Monday, July 12, 2010

Mouse Guard, Winter 1152 by David Petersen

After the treacherous attack on the Mouse Kingdoms by Midnight, and the siege of Lockhaven, Gwendolyn, the leader of Lockhaven, scatters some of the most trusted of her Mouse Guard through the cities, having them act as ambassadors between the city, and having them gather the supplies that Lockhaven needs to survive the coming winter.

But it isn't going to be easy. Neither Lockhaven or the other Mouse Cities are ready for the harsh winter after Midnight's little conflict. Six guardmice make for the city of Sprucetruck, whose gates are already buried beneath the ever-falling snow. The guardsmice tender Lady Gwendolyn's offer of goodwill and an invitation to a summit in seven days at Lockhaven, then ask for some of the Sprucetruck elixir. After receiving two bottles of the precious elixir, they leave to return to Lockhaven.

At Lockhaven, Rand the Shield-bearer lies in a swoon, sick and feverish. The healer despairs of his life, but Lady Gwendolyn hopes and prays that Rand will come back to her. Meanwhile the guardsmice fight off an owl, and fall prey to a pit in the snow. Only two mice, Celandine and Lieam, are left atop the snow, while the mice below, under the command of Kensie, must make their way through the abandoned weasel city of Darkheather to return home while Lieam and Celandine make their way overland.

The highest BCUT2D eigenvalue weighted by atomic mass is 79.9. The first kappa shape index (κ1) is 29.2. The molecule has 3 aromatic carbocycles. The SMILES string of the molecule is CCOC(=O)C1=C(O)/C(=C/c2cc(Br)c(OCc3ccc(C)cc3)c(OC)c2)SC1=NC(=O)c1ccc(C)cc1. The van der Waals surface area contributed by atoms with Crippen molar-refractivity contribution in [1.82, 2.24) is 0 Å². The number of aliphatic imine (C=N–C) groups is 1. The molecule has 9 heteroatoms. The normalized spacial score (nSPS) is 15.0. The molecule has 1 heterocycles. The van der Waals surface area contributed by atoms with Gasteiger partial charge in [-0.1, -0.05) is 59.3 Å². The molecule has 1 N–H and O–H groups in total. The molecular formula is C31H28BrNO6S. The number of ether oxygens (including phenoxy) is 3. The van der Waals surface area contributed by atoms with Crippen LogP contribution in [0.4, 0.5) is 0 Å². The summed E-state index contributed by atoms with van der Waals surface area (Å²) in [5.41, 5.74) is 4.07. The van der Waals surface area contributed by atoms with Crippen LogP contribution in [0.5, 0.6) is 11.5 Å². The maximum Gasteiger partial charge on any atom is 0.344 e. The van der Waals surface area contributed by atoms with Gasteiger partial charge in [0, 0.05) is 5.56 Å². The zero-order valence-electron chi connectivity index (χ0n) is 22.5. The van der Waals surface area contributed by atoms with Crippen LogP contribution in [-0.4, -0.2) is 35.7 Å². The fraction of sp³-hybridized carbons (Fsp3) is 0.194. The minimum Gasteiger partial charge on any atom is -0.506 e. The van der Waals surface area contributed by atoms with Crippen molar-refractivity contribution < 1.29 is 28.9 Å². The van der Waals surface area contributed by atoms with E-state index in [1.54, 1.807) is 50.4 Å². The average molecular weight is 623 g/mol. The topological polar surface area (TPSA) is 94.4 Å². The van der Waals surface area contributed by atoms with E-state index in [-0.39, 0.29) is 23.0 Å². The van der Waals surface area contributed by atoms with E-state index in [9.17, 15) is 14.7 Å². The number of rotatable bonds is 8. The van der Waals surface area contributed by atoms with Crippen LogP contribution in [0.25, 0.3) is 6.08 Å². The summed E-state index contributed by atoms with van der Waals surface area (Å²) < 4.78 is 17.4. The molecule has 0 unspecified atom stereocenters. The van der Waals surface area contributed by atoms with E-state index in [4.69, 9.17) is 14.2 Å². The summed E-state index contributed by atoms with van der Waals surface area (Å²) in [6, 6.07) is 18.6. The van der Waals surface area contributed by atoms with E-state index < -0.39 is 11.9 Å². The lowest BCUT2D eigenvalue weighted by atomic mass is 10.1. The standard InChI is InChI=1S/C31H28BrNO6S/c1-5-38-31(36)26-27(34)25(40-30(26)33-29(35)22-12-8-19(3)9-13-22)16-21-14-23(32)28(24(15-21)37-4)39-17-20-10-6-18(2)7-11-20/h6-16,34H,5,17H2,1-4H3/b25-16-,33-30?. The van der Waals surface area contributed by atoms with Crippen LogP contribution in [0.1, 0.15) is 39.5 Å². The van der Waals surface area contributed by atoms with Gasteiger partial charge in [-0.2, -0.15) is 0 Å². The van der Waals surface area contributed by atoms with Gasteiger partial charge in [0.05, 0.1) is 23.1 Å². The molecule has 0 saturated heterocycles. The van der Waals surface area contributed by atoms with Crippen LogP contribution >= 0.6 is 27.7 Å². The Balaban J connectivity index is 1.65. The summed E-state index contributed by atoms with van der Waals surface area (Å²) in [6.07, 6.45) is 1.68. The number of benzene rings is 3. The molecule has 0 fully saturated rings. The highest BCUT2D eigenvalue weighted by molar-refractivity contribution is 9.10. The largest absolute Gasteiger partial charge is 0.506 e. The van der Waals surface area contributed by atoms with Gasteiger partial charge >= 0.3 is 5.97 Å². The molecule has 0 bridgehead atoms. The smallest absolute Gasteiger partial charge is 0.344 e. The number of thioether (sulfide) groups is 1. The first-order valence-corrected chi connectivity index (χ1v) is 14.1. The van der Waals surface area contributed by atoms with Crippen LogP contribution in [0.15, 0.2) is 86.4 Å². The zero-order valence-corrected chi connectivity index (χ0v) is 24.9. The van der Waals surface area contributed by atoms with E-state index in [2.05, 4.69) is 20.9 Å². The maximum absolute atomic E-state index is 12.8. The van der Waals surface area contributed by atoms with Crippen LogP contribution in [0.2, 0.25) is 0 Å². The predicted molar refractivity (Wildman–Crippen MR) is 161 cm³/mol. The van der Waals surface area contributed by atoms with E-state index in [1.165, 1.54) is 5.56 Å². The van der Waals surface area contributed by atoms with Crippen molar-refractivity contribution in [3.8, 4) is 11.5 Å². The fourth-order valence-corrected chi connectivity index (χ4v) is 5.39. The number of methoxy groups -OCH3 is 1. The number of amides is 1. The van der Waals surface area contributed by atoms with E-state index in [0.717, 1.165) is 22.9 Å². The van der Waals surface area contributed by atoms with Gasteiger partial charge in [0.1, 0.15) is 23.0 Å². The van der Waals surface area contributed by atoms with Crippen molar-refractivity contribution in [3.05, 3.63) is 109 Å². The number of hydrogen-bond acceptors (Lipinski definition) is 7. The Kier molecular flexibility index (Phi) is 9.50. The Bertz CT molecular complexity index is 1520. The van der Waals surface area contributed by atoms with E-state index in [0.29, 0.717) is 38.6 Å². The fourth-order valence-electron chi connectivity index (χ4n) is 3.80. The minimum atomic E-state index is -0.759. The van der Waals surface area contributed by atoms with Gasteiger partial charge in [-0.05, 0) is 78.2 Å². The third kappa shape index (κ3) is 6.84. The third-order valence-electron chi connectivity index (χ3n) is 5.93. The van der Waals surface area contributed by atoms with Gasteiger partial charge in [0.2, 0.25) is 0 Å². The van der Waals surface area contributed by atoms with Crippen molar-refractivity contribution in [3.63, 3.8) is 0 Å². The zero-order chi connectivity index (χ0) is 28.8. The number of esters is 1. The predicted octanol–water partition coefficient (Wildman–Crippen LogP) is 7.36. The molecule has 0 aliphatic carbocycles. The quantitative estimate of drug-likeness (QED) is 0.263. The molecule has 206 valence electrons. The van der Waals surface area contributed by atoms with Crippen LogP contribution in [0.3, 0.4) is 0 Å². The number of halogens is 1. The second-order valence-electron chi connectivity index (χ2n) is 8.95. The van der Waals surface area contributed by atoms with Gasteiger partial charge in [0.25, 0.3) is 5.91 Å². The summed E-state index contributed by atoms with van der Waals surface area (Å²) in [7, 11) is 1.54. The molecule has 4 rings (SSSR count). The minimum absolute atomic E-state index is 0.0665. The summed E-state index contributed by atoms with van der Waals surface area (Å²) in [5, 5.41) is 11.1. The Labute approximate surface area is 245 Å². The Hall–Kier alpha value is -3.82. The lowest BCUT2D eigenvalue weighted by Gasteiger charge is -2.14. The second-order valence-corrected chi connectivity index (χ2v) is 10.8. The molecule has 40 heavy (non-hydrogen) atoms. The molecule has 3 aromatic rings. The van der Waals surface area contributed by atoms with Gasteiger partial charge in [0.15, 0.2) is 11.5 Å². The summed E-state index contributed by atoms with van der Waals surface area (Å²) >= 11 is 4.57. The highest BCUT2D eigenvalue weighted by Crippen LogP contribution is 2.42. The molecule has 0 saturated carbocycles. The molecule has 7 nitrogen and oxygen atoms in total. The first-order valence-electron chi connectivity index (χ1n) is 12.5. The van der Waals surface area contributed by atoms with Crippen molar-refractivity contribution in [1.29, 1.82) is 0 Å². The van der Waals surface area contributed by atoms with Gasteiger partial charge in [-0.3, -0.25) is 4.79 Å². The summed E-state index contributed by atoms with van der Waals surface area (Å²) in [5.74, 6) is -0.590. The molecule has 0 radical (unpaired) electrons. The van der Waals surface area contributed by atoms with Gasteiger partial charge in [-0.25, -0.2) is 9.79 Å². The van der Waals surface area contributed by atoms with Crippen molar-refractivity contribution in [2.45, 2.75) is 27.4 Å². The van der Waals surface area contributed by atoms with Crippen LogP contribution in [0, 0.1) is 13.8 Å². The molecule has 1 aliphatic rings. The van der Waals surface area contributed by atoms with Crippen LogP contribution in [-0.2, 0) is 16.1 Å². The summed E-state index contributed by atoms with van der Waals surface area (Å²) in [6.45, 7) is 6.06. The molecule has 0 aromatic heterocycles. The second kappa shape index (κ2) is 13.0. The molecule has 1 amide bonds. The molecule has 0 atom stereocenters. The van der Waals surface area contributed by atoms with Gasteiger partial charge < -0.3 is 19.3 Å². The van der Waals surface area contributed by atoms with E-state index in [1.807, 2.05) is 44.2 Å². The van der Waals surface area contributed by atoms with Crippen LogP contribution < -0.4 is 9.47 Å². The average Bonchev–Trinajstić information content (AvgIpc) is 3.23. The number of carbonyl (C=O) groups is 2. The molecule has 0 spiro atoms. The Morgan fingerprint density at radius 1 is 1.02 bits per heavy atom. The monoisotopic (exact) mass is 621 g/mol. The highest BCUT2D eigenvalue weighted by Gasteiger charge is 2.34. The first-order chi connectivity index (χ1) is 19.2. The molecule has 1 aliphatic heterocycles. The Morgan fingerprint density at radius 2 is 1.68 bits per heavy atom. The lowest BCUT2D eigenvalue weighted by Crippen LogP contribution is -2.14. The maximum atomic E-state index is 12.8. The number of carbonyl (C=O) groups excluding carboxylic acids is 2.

But a plunge into a freezing river makes Lieam nearly freeze to death, and then freezing rain begins to fall. Lieam and Celandine must make for Lockhaven with all haste, while, in Lockhaven itself, the healer discovers the source of Rand's symptoms- he's been poisoned with Hemlock! Lady Gwendolyn orders the gates of the city closed to try and catch the culprit.

Meanwhile the mice in Darkhaven discover that the city is not quite abandoned after all- another animal has taken up residence in the city- bats, and they look down on mice as lesser creatures, seeing nothing wrong with killing the mice in the name of their strange and ineffable gods. And as Lady Gwendolyn seeks the one who would slay Rand, Lieam and Celanwe must fight the owl that vexed them earlier- with only themselves and Celanwe's axe between them.

I enjoyed this book, which is a follow-up to the graphic novel, "Mouse Guard, Autumn 1152" by David Petersen as well. I actually found it much like the Redwall series by Brian Jacques, if darker in tone. None of these mice seem to be as cheerful or carefree, especially in the midst of war and want, and we never seem to see any children in any of these cities. Now, this may be because they are sequestered in a nursery somewhere, but the cities all seem to be full of adult mice doing serious tasks. If I had one word to categorize this series, it would be grim.

The characters are grim, and their world seems to have an essential darkness to it that makes the stories remarkably gritty- there never really seems to be a time to rest and recover. Up until the very end, when a new source of water is discovered for Lockhaven, all that happens is war and conflict and death. But even though the story is happening to mice, and they have rabbits for horses (they can understand the speech of the rabbits), this is a remarkably fantasy universe, and it would not have been out of place with human characters doing and performing the same deeds.

This series is different. Like Maus, it shows a group of mice performing heroic deeds and surviving in a very different world. It reads like a wonderful, very grimdark fantasy, and I found myself enjoying it and looking forward to more. Recommended.

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